"We were best friends since we were 5 years old," Luton says. "We played sports together. He was my god-brother. Our families are tight. He's like a brother to my little brothers.
"It's been a tough couple of weeks."
Luton is being treated with painkillers and muscle relaxants.
"There's been a lot of pain," he says. "It's just dealing with headaches and the strange things that came from (the injury). My chest and shoulders have been really sensitive to the touch, but that's gotten better. I'm making progress. It seems like I'm healing up pretty well."
For the first week and a half, sleep was a problem.
"It was hard to get comfortable, hard to fall asleep," he says. "That's gotten better, too."
Luton is living with his girlfriend, Paige Holland, a University of Idaho graduate who is working in Corvallis. They met while Luton was attending Idaho during the 2015-16 academic year before a transfer to Ventura (California) JC.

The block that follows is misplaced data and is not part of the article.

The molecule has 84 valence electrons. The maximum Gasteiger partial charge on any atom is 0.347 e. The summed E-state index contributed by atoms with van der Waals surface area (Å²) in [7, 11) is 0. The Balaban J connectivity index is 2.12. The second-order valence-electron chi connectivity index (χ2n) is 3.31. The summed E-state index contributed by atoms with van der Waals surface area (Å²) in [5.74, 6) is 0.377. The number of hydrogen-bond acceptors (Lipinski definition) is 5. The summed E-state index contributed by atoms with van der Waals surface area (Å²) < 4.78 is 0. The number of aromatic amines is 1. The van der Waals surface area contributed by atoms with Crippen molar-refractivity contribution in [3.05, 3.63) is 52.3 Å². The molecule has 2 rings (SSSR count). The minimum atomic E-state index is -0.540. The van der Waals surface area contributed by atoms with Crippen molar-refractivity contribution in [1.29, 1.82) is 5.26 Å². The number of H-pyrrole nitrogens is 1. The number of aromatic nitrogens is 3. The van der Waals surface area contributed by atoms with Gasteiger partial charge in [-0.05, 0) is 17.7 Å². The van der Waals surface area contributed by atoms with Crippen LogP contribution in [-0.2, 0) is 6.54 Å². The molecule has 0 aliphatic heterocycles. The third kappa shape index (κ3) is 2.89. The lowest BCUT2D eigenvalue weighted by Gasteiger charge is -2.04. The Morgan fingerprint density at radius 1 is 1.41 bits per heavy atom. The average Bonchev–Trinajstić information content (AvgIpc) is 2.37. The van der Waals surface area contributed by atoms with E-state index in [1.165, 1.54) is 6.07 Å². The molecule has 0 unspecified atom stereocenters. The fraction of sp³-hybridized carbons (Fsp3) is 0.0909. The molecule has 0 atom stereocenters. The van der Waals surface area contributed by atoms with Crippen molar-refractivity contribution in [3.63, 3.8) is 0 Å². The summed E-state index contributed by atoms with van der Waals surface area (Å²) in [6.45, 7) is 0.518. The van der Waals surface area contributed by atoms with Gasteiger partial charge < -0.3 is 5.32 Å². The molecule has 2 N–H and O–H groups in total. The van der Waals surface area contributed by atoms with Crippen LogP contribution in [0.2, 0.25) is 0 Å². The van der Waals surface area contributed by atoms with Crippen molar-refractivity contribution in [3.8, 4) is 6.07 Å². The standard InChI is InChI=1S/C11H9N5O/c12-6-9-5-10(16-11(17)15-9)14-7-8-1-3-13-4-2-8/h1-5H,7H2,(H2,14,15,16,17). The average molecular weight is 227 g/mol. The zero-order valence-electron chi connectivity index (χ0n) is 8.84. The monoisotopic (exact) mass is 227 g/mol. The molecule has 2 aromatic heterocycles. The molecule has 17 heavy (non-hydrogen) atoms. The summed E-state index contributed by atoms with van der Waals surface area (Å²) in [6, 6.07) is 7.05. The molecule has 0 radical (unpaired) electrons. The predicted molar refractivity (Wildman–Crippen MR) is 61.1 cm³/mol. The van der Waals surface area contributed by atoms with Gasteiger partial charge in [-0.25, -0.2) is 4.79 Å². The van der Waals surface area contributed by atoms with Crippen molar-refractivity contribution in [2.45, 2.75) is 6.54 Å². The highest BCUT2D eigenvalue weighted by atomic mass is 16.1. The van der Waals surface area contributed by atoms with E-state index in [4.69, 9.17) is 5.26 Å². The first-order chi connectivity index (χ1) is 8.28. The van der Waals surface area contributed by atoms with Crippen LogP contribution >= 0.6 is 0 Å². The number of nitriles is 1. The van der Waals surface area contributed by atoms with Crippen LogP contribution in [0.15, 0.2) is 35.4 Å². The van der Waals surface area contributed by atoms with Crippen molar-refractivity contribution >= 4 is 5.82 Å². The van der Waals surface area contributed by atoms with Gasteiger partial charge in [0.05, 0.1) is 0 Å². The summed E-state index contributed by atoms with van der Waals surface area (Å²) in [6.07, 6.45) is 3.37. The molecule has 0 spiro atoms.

"Paige has been doing a real good job taking care of me," he says. "She's taken some time off work and been there for me whenever I've needed her help."
In his four games as Oregon State's starting quarterback, Luton completed 83 of 135 passes (61.5 percent) for 853 yards and four touchdowns with four interceptions. He was 23 for 35 passing for 179 yards against the Cougars and had scrambled six times for 39 yards. His on-field awareness and comfort in the OSU offense seemed to be gaining momentum.
After each game, Luton convenes with Chuckie Keeton, the former Utah State quarterback who serves as Oregon State's quality control coach/quarterback, for a video session.
"He grades me out every game," Luton says. "He's been pretty hard on me — I actually appreciate that — and I graded out highest for the way I played (at Pullman).
"(The injury) sucks for a lot of reasons, but especially since I was starting to feel like it was beginning to click for me and for the offense."